Sigma Alpha Mu removes member over “culturally offensive” party

Fraternity apologizes, hopes to grow relationship with Iranian Student Association

Sigma Alpha Mu removes member over “culturally offensive” party
Fraternity brothers from Sigma Alpha Mu scheduled the Facebook event, "Draft Dodgers Darty!" on Jan. 19. The names of the creators of the event have been redacted for privacy reasons.

Sigma Alpha Mu removed a brother from the fraternity after an event was created on Facebook that the Iranian Student Association called culturally insensitive.

The event, titled the “Draft Dodgers Darty!” was scheduled for Jan. 19 at 1 p.m. Leopold Harris, the president of the Delta Beta chapter of Sigma Alpha Mu, issued an apology on behalf of the fraternity in a statement emailed to The Eagle. Harris declined to name the removed member of the fraternity, stating that he did not want to violate his privacy.

Following a winter break filled with jokes about a looming World War III between the United States and Iran, which was a result of the Trump administration’s decision to assassinate Iranian military official Qasem Soleimani, the Iranian Student Association took offense to the event’s title and Facebook description. 

“I really didn't think they would be making a theme that would be so disrespectful,” said Mona Ghalbi, a member of the organization. “I thought they'd be a little more educated.”

The event’s location was set to Tehran, Iran, which is where many of the Iranian Student Association’s members’ families live. 

The ISA learned about the event through Ghalbi, a junior in the School of International Service. She posted screenshots of the invitation for the “darty” in the ISA's private Facebook group on Jan. 17.

Ghalbi was especially offended by the choice to tell invited members to “pack up [their] bone spurs and other excuses” within the party’s description, she said. 

“They were saying, ‘We're not going to get drafted because we're going to lie our way out of it,’” Ghalbi said. “‘We’re so privileged and lucky to do so, we’re being educated and we’ll have jobs so we don't have to serve.’”

The ISA’s E-board decided to contact University officials and publish a Facebook post to acknowledge they knew of the event and that it was culturally offensive. On Jan. 18, ISA President Omeed Ansari emailed Vice President of Campus Life and Inclusive Excellence Fanta Aw and Primary Advisor for Interfraternity Council Travis Roberts to call attention to the event.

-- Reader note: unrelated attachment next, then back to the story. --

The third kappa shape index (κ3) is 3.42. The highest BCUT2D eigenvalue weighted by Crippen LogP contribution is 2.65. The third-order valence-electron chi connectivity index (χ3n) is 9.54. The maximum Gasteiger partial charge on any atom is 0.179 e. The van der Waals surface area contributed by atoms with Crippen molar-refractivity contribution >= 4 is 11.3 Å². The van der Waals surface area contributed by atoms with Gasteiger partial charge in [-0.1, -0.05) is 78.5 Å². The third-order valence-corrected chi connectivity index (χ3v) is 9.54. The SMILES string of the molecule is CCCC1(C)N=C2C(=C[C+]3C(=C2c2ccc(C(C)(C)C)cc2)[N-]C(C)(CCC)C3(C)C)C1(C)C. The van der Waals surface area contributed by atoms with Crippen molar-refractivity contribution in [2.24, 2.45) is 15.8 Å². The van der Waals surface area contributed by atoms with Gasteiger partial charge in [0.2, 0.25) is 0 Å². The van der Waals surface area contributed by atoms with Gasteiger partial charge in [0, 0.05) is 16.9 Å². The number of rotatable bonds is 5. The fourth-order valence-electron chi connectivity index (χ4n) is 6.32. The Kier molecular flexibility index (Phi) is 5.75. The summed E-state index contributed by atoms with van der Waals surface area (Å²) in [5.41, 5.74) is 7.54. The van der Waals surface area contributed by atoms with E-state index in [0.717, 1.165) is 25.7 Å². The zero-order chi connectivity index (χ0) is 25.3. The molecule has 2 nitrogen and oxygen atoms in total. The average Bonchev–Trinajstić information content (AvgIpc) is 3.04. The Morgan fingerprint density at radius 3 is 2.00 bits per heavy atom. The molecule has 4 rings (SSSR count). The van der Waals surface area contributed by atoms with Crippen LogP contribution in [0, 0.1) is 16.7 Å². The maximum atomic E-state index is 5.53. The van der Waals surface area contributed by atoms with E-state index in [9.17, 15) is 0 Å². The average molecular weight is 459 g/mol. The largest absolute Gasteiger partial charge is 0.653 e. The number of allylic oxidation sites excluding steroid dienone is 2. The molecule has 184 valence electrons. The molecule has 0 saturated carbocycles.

ISA Vice President Tara Moslehi noted that the ISA’s E-board decided not to name Sigma Alpha Mu or any brothers in the fraternity in their public Facebook post. She said that the post was an acknowledgement to the school’s Iranian community and friends.

In an emailed response on Jan. 23, Roberts told the ISA that the University could facilitate a restorative justice circle, which would be a mediated conversation between the two organizations with a University official present. The ISA’s E-board members rejected Roberts’ offer and decided to speak with the fraternity directly through Harris. 

“When the school gets involved, they protect Greek life and they don't want to reprimand them,” said Lily Pourahmad, social media and outreach coordinator for the ISA, who is also a member of Alpha Chi Omega. “These boys and the AU community as a whole need to know that you can't make these insensitive jokes and receive no backlash.”

Roberts did not respond to requests for comment by press time.

Moslehi said that she originally wanted to have a conversation with Sigma Alpha Mu members before emailing the University, but she changed her mind after speaking with other leadership members of ISA. 

“For them to not realize that this is problematic at all is shocking to me,” Ghalbi said. “You see how ignorant these people really are — that they can make a theme out of the potential suffering of real people.”

The ISA held a “Rug Talk” in The Bridge on Jan. 29, hoping to open up a conversation between Iranian and non-Iranian students about the current struggles of being Iranian American. Ansari said he hoped that members of Sigma Alpha Mu would see the invitation circulate on Facebook and attend “for a learning experience,” though he didn’t directly invite any brothers in the fraternity.

“It's been a tough start to the year with both of our countries being in such tense relationships,” Ansari said. “I’m the kind of person who’s going to be affected by a war. This event wasn’t the worst thing, but there was no empathy for us.”

Ansari, who is also a member of Alpha Epsilon Pi, said that he was shocked to learn that Sigma Alpha Mu decided to remove the member who created the event when the two groups sat down for a conversation on Monday. “I didn't expect that,” he said, “I'm in Greek life, and I don't know if my organization would have done that.”

“The biggest problem to me is that people responded that they were going to this party,” Ansari said. “Think before you say you're going to [this event] if you say that you care about social justice. If you want to be on your woke AU shit and say you stand up for everybody, don’t respond ‘yes’ to this party.”

kcataudella@theeagleonline.com 

Never miss a story

Get our weekly newsletter delivered right to your inbox.

More from The Eagle